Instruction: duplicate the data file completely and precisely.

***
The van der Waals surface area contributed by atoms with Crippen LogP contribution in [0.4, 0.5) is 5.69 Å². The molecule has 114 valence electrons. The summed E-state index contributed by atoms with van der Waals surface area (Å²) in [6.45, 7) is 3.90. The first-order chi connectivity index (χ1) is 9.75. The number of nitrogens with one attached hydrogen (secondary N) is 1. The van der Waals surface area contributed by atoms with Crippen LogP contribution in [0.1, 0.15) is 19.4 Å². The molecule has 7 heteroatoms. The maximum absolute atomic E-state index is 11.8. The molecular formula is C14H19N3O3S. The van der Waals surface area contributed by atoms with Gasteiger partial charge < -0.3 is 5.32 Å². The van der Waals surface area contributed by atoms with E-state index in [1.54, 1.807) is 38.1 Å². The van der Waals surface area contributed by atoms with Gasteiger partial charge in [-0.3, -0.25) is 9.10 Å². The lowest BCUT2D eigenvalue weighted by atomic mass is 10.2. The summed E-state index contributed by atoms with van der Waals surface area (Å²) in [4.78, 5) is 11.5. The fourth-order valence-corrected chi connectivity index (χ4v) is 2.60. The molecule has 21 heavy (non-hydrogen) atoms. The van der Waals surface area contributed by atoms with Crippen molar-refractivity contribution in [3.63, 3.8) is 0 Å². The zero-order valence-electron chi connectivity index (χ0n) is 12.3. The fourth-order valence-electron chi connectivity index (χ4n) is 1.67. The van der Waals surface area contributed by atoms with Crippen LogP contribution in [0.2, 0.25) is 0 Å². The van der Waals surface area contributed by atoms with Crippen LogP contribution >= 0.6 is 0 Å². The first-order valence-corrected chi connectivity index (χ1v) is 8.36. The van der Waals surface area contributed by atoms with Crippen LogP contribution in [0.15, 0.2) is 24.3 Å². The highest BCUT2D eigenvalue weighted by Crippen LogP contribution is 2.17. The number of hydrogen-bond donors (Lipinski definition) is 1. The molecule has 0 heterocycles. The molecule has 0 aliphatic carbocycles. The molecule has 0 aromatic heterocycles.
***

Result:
The van der Waals surface area contributed by atoms with Crippen LogP contribution in [0.4, 0.5) is 5.69 Å². The molecule has 114 valence electrons. The summed E-state index contributed by atoms with van der Waals surface area (Å²) in [6.45, 7) is 3.90. The first-order chi connectivity index (χ1) is 9.75. The number of nitrogens with one attached hydrogen (secondary N) is 1. The van der Waals surface area contributed by atoms with Crippen LogP contribution in [0.1, 0.15) is 19.4 Å². The molecule has 7 heteroatoms. The maximum absolute atomic E-state index is 11.8. The molecular formula is C14H19N3O3S. The van der Waals surface area contributed by atoms with Gasteiger partial charge < -0.3 is 5.32 Å². The van der Waals surface area contributed by atoms with E-state index in [1.54, 1.807) is 38.1 Å². The van der Waals surface area contributed by atoms with Gasteiger partial charge in [-0.3, -0.25) is 9.10 Å². The lowest BCUT2D eigenvalue weighted by atomic mass is 10.2. The summed E-state index contributed by atoms with van der Waals surface area (Å²) in [4.78, 5) is 11.5. The fourth-order valence-corrected chi connectivity index (χ4v) is 2.60. The molecule has 21 heavy (non-hydrogen) atoms. The van der Waals surface area contributed by atoms with Crippen molar-refractivity contribution in [3.63, 3.8) is 0 Å². The zero-order valence-electron chi connectivity index (χ0n) is 12.3. The fourth-order valence-electron chi connectivity index (χ4n) is 1.67. The van der Waals surface area contributed by atoms with Crippen LogP contribution in [0.2, 0.25) is 0 Å². The van der Waals surface area contributed by atoms with Crippen LogP contribution >= 0.6 is 0 Å². The first-order valence-corrected chi connectivity index (χ1v) is 8.36. The van der Waals surface area contributed by atoms with Crippen LogP contribution in [0.15, 0.2) is 24.3 Å². The highest BCUT2D eigenvalue weighted by Crippen LogP contribution is 2.17. The number of hydrogen-bond donors (Lipinski definition) is 1. The molecule has 0 heterocycles. The molecule has 0 aliphatic carbocycles. The molecule has 0 aromatic heterocycles.